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Let,

  • game be the state of a 2-player, turn based game
  • actions game player -> [move] be a function that gets the state of a game and returns all valid moves, where a move if a function move game -> game that updates the state of the game
  • state game -> state returns wether a game is incomplete, won by player1 or won by player 2

Countless games such as chess and tic-tac toe can be described this ways. Is there an algorithm that, given such description, returns the optimal strategy, where strategy takes the game state as input and returns the optimal move for that turn?

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    $\begingroup$ two words: "brute force" $\endgroup$ – vzn May 26 '13 at 16:48
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Your notion of "strategy" is very ill defined. Exactly what kind of object do you want this algorithm to return? Do you want it to return another algorithm?

There is an algorithm which takes a current board state and returns the optimal move. It's called Mini-Max, you can read about it here. It basically is a depth-first search for a move that doesn't allow for a losing situation. It's called minimax because it alternates for one player minimizing the benefit for player 1 (i.e. player 2) and the other player maximizing the benefit for player 1 (i.e. player 1).

There are techniques, such as Alpha-Beta pruning, which make Minimax faster, however, it is still painfully slow. For Tic-Tac-Toe, it works. For chess, a complete run is completely infeasible. In practice, instead of doing a full search, the search is done to a specific level, and then heuristics are used to evaluate which game states are the most favorable.

So, technically, an algorithm which always returned minimax would fulfill your requirement for a strategy: you could give it a game state and it would output the possible move. However, this is far beyond the capabilities that computers will ever have: expanding the full minimax tree would probably take more memory than there are atoms in the universe.

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If we consider finite deterministic games, then there is always an algorithm that calculates if one of the two players have a winning strategy or one of the two players can force a draw (just make a full search on the game space) ... the problem (as noted by jmite) is that it requires too much time and space :-)

But if we consider games that are "unlimited" (in some way), then there are two-person win-lose games (rather artificial) with decidable rules but no computable winning strategies.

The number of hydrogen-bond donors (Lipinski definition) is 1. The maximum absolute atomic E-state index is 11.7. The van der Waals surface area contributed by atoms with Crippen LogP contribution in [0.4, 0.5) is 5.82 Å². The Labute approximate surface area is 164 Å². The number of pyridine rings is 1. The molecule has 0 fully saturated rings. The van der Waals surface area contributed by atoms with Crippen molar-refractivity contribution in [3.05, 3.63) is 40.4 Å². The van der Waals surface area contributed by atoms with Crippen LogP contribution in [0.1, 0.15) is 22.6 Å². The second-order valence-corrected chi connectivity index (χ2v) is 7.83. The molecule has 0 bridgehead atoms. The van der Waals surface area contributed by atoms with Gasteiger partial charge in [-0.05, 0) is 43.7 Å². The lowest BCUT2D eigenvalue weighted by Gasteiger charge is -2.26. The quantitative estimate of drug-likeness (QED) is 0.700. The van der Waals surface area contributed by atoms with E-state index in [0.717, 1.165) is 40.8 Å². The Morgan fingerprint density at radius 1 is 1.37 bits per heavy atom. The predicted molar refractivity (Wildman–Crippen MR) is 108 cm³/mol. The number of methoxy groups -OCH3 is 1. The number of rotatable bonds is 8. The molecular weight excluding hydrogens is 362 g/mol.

A classical example is the following: given a computable function $f: \mathbb{N}^{m} \to \{A,B\}$, the two players alternately choose a natural number $x_i$ (player A begins). The games ends after $m$ turns (suppose that $x_1, x_2, ..., x_{m}$ are the picked numbers); the winner is player $A$ if and only if $f(x_1, x_2, ..., x_{m}) = A$. For this game, given $m$ and $f$, there is no algorithm that can tell you if A (or B) has a winning strategy. Rabin [Rab57] proposed a similar simple three moves game (m = 3) for which player B has a winning strategy, but it is not computable.

A still open problem (as far as I know it is still open :-) is a chess game played on an infinite board:

Given a finite set of chess pieces and their position on an infinite bidimensional $\mathbb{Z} \times \mathbb{Z}$ board, is there a winning strategy for white?

For other references see: J. P. Jones, Some undecidable determined game

(I'm not an expert, and I would like to know if there are more natural undecidable games)

[Rab57] Michael O. Rabin, Effective computability of winning strategies, Contributions to the theory of games, vol. 3, Annals of Mathematics Studies, no. 39, Princeton University Press, Princeton, N. J., 1957, pp. 147-157.

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If you are referring to a generalization of games, you should have a look at General Game Playing.

As an alternative to traditional, search-based methods such as minimax/alpha-beta, there is also a simulation-based method called monte carlo tree search..

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  • $\begingroup$ Links failed... $\endgroup$ – SmallChess Nov 25 '16 at 4:01
  • $\begingroup$ seems like mcts.ai is dead $\endgroup$ – Armin Meisterhirn Nov 25 '16 at 23:21

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